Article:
European engineers recently unveiled a haptic glove that can be used in virtual reality systems. The glove, which they called DextrES, sends “extremely realistic” feedback that will make a user think that the virtual object within his or her fingertips is the real deal and not a computer illusion.
The goal shared by many engineers and software developers is to make virtual reality feel just as solid and real as the actual thing. The glove is their latest and biggest attempt at reaching this objective.
Furthermore, the material is only 2 millimeters thick. The combination of low-form factor and lightweight design comes fairly close to making the wearer feel that he or she is wearing nothing at all. The user will be able to perform unrestricted and very precise actions with his or her hand.
Despite its incredibly lightweight build, the glove can produce up to 40 Newtons’ worth of holding force per finger. At full power, it can produce a very persuasive amount of feedback.
It’s also very energy efficient. According to its developers, a small battery will suffice to power all of the glove’s functions.
DextrES has completed trials in Zurich. It has also been displayed at a recent software and technology symposium. (Related: The internet is fueling a rise of new conditions such as cyberchondria and cyberhoarding.)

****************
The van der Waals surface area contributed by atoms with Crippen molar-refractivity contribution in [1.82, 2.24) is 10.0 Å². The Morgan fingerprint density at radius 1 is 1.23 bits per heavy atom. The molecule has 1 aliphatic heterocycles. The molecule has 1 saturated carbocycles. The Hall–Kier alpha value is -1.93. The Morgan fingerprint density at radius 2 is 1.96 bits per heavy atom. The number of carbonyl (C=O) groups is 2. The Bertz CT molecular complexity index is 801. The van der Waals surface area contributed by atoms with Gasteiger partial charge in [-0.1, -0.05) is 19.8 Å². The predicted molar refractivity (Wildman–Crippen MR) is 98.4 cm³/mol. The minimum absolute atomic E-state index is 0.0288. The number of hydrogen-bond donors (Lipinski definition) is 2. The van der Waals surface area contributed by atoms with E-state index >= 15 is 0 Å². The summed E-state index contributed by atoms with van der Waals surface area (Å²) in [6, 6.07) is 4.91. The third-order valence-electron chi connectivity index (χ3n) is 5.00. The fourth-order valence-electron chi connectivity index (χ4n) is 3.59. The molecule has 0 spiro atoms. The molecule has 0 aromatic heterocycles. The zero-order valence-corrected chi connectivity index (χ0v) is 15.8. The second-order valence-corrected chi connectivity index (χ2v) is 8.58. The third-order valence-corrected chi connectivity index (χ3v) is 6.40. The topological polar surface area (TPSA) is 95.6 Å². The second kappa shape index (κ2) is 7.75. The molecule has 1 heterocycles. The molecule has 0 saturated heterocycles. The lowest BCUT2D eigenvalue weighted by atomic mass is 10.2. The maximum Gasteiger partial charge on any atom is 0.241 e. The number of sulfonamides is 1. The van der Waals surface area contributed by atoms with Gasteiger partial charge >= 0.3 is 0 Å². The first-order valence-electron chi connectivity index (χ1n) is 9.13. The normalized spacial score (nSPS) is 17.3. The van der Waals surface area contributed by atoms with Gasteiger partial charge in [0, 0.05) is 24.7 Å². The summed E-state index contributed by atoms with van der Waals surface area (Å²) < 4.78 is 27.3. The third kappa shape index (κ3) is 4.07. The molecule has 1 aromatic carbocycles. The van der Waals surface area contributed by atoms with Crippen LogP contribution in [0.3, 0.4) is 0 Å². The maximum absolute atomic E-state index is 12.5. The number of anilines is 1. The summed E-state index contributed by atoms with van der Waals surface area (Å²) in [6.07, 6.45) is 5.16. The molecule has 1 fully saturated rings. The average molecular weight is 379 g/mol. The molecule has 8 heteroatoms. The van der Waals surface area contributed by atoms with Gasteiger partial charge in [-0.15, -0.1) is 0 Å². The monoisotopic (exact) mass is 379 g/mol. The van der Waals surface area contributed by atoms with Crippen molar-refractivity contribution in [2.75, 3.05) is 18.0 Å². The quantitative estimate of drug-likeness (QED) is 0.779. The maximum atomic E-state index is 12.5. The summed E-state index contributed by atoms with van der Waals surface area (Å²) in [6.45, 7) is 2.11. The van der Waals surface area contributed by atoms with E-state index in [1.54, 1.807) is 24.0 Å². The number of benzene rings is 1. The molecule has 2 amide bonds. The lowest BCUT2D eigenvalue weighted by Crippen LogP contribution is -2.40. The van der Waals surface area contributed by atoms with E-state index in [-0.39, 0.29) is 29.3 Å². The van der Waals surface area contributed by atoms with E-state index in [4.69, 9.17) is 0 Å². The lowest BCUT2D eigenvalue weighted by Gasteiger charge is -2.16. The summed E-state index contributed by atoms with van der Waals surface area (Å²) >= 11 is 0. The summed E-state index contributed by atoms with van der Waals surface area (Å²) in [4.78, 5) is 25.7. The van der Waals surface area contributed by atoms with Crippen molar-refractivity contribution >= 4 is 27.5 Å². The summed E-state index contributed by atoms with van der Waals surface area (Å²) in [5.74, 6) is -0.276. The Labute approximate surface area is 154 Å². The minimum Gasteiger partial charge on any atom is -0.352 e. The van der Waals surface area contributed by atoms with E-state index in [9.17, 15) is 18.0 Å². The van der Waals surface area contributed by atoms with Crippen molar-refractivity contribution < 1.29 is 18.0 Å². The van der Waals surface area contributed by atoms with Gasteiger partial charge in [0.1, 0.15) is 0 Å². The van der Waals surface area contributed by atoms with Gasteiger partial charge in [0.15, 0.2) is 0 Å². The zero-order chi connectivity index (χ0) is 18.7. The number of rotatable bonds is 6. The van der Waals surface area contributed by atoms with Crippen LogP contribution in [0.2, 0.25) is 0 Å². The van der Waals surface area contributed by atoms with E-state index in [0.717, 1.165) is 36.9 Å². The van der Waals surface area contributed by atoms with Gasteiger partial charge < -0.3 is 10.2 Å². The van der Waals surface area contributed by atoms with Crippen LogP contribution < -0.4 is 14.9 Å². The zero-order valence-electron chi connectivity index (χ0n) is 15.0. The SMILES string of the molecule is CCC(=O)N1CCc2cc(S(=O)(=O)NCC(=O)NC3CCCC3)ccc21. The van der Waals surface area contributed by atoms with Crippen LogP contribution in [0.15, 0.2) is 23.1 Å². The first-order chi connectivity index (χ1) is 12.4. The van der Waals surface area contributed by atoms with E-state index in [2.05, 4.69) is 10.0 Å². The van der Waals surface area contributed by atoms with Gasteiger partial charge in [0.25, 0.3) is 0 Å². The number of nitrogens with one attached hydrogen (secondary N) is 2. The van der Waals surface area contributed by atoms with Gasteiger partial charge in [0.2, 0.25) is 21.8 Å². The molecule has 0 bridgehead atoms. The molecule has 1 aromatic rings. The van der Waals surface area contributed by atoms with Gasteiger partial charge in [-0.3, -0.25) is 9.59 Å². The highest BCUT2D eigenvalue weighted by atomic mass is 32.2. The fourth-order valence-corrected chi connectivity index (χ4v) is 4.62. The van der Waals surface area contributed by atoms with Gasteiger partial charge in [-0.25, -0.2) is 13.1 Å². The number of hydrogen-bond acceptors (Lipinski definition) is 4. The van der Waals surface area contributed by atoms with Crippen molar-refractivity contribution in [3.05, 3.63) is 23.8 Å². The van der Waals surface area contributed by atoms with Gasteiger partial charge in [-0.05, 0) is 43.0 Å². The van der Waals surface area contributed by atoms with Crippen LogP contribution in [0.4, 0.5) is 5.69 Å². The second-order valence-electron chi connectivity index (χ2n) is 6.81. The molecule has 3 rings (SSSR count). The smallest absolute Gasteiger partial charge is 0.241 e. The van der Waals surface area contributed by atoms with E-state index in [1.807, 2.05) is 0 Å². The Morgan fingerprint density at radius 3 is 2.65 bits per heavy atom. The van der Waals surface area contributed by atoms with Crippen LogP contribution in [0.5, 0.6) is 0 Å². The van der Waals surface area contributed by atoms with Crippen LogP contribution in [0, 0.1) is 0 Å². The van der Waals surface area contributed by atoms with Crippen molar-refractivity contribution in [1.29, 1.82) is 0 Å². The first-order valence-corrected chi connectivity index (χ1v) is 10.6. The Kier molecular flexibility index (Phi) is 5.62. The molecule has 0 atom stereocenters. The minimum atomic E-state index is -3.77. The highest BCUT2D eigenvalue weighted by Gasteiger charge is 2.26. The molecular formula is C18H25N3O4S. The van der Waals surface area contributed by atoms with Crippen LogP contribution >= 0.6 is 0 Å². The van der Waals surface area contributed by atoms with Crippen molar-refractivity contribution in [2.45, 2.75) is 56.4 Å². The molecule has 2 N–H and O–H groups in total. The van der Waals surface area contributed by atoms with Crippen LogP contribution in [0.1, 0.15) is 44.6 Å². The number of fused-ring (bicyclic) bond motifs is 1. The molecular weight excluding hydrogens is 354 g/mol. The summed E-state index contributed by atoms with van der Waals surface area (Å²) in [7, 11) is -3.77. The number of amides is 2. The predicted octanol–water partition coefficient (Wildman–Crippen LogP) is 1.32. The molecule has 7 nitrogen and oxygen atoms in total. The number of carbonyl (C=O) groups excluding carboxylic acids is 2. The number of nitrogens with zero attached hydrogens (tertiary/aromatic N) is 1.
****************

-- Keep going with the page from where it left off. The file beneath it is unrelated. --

“We wanted to develop a lightweight device that — unlike existing virtual-reality gloves — doesn’t require a bulky exoskeleton, pumps or very thick cables,” explains EPFL researcher Herbert Shea. He heads EPFL’s Soft Transducers Laboratory and is heavily involved with the development of DextrES.
Shea’s team built the haptic glove out of nylon. The finger sleeves feature slender strips of elastic metal that are kept apart by even thinner insulation.
If the user touches a virtual object with his or her fingers, the controller changes the voltage between the strips. This causes the metal to become attracted to each other.
The end result is that the strips will stop the movement of the fingers, simulating the pressure experienced by the digits when they are touching an actual physical object. The effect will remain until the glove cuts off power to the strip. That will end the electrostatic attraction that hampers the movement of the strips and the fingers they restrain.
The current version of the DextrES is connected to an external power source by a slim electrical cable. Shea and his team believe a small battery will suffice to run the haptic glove for hours.
The device only uses power when it needs to stop movement. Most of the time, it will not be active.
Shea’s ETH Zurich counterpart, Otmar Hilliges, says that they will further refine the haptic glove so that it can better simulate real conditions for users. He further remarks on the difficulty of providing believable feedback to the human sensory system.
The skin on the fingers alone features large numbers of different kinds of receptors that are very sensitive. DextrES is, therefore, a step towards sufficiently believable kinesthetic feedback.
“Gamers are currently the biggest market, but there are many other potential applications — especially in healthcare, such as for training surgeons,” says Shea.
The latest news on VR devices can be found at VirtualReality.news.